Kentucky and Pennsylvania are among the states creating opportunities for districts to deliver online instruction to students who are homebound due to inclement weather, but some are concerned about the plans, according to two stories published today.
The Associated Press reports that Kentucky's plan to let 13 districts replace snow days with a set-up in which students receive instruction at home, mostly via the Internet, has "caused a new set of challenges."    "Some students don't have computers or home Internet access," the AP story reads, and "districts that opt to use the home-school option would lose state transportation dollars and federal money for free and reduced lunches."

NY AND NJ FAIR FUNDING LAWSUITS READY TO ADVANCE
Education Law Center website December 1, 2014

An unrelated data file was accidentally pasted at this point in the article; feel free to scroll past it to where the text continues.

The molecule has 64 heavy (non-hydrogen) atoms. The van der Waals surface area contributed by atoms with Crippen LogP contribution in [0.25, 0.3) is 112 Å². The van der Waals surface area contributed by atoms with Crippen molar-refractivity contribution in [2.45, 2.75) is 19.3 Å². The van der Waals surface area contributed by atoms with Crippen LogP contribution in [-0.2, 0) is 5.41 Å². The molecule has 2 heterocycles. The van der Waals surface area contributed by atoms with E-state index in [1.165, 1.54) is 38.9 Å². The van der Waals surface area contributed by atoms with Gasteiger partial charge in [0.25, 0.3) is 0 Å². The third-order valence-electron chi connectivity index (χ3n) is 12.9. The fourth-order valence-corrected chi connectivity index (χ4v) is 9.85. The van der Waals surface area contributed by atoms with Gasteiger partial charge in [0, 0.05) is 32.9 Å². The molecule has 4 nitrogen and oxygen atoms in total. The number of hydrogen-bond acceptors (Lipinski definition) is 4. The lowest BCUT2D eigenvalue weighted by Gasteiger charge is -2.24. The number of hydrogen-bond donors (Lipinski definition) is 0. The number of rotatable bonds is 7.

Lawsuits brought by students in New York’s small cities school districts and New Jersey’s rural districts challenging unfair funding are poised to advance in early 2015. The lawsuits raise the failure of Governors Andrew Cuomo and Christopher Christie to adequately fund school funding formulas in the Empire and Garden States, respectively.  Education Law Center is serving as co-counsel in both lawsuits.  Below are brief summaries of the cases and court schedules.

Arizona court: Charters can’t demand same funding as traditional public schools
Washington Post Answer Sheet Blog By Valerie Strauss December 1 at 3:23 PM  
An appellate court in Arizona has ruled that there is a “rational basis” for funding charter schools and public charter schools differently and that it is not against the state constitution to do so.